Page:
From the snow of Fargo, we now move to the sands of the fictional Middle Eastern nation of Abuddin, where FX’s newest drama series Tyrant is set up to be part Homeland, part Dynasty. In a strong (but still somewhat boilerplate) pilot, Bassam “Barry” Al-Fayeed (Adam Rayner), the young son of the nation’s dictator, returns to Abuddin for his nephew’s wedding, bringing his American family with him after 20 years of self-imposed exile. “Promise me we’ll come back?” he says to his wife, Molly (Jennifer Finnigan) as the family prepares to leave. The fateful words have thus been spoken: ain’t nobody getting out of this. Hit the jump for why “if you’re going to be unbearable, at least be accurate.”
Tyrant made its story clear and its characters broad, but its tone remains in question. For now, amid a background of gorgeous wardrobing and sets, what is known is that “Barry” is about to be forced to revert back to being Bassam after the death of his father, which puts his over-the-top evil brother Jamal (Ashraf Barhom) in power. Jamal is hot-headed and over-written in the premiere, and obviously set up as a foil for Bassam’s cool-headed nature. And on this deathbed, their father tells Bassam that he should have trained him up to be the leader. In a powerful flashback scene built throughout the episode, we see why. Bassam’s coolness was once ice-cold, as he killed a man as a child in order to get his father’s attention and respect. And it worked, to a degree, but birth order is an important thing in dynasties.
Bassam’s return to Abuddin is fraught with conflict, from trying to quell Jamal’s passions, to wrestling with his own conflicted feelings that are alienating his wife, and causing him to lash out at his children. As Bassam, Rayner is placid and a little too blank, but it also could just be that he is getting his bearings. Soon, he’s going to have to step up, whether he wants to or not. Say goodbye to your pediatrics practice back in Pasadena: a war-torn nation needs your leadership.
Tyrant, whose executive producers include Homeland‘s Howard Gordon (the pilot was directed by David Yates — the show also has pedigree), makes some definite choices about how it might handle this political subplot (or is it the main plot?). There has been some criticism about the show not allowing the characters to speak in a native language when the Americans aren’t around, just like what happens on FX’s other series The Bridge (Spanish) and The Americans (Russian). But for Tyrant, that would leave almost the entire show subtitled. On the other hand, it creates a realism boundary when characters just speak in heavily-accented English to crowds and to each other, instead of in the language that Abuddinians would naturally speak (Abuddin seems based heavily on Syria, not only in relation to ruling families, but even in their choice of flag).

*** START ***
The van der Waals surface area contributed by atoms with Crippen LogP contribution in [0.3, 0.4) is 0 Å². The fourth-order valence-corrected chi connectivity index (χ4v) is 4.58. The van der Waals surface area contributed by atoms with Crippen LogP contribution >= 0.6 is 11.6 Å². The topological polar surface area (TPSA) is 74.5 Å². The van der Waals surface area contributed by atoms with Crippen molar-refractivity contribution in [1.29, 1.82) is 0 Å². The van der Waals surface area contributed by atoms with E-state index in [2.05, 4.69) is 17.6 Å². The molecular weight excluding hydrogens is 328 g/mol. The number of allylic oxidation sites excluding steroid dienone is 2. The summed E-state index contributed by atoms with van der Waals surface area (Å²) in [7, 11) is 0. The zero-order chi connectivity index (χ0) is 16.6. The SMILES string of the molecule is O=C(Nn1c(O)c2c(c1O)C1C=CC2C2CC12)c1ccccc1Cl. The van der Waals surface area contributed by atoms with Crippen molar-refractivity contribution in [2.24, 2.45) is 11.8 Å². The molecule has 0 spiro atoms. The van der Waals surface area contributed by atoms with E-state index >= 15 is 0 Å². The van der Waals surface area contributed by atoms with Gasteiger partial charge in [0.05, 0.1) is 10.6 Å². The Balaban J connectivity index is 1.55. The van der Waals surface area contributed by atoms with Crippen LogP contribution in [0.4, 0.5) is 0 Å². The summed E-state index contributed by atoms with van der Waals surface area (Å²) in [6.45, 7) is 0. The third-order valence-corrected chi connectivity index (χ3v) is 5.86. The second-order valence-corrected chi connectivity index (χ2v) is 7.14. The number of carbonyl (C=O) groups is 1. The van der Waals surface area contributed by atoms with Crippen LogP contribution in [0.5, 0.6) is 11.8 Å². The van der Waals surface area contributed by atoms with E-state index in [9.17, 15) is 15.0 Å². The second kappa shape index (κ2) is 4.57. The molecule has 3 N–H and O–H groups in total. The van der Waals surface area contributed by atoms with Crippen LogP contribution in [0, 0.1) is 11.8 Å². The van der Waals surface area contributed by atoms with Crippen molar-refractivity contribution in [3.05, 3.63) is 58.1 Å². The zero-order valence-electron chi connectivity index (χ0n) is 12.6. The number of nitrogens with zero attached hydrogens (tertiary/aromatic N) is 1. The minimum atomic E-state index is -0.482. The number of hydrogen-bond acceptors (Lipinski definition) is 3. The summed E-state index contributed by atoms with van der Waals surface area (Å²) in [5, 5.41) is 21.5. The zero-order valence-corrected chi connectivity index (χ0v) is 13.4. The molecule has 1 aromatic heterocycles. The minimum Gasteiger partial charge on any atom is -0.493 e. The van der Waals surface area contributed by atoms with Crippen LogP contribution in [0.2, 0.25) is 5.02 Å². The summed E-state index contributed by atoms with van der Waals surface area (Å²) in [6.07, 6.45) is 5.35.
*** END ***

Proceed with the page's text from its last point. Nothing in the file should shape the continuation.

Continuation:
It remains to be seen, then, how Tyrant moves forward with what are currently, very broad characters: Bassam naturally has a revolutionary journalist friend, his children are divided on whether to be impressed or horrified by the luxury they are afforded in Abuddin at the expense of the populace, there are noble freedom fighters and then evil people connected to the dictatorship (mostly in the form of Jamal), but the message here is still jumbled. Will politics become a driving force, or just a current running underneath the family drama?
Tyrant has at least proved in its pilot that it’s well worth finding out. It’s a show that could start an important dialogue, or it could just be a glossy and opulent family drama. Either way, like Bassam, I feel compelled to stay.
Episode Rating: B+
Musings and Miscellanea:
— “If you’re going to be unbearable at least be accurate” – Molly, in a line I am definitely going to be repeating in my own life.
— Not much was set up for daughter Emma (Anne Winters), but as long as she doesn’t become Dana Brody, everything should be fine (just like Molly just needs to just not be Skyler White). Brother Sammy (Noah Silver) is in for a tough time being gay in an extremely homophobic region of the world, so that will be interesting to watch unfold.
— Justin Kirk was a surprising addition to the pilot, but a welcomed one as an American jerk named John Tucker, the U.S. diplomat to Abbudin.
— “Talk to him? Like Oprah? You had a bad childhood, let’s hug it out.” – Jamal, played well by Barhom, but who deserves better material. Two rapes in one episode is a lot to handle …
— Bassam was pretty much a wet blanket on the proceedings, but he has daddy issues, ok?
— Bassam: “I’m a pediatrician.” Fauzi Nadal (Fares Fares): “You’re an Al-Fayeed.” (Which somehow went unnoticed in the States).
— I want to continuing watching and liking this show, so please be good, Tyrant.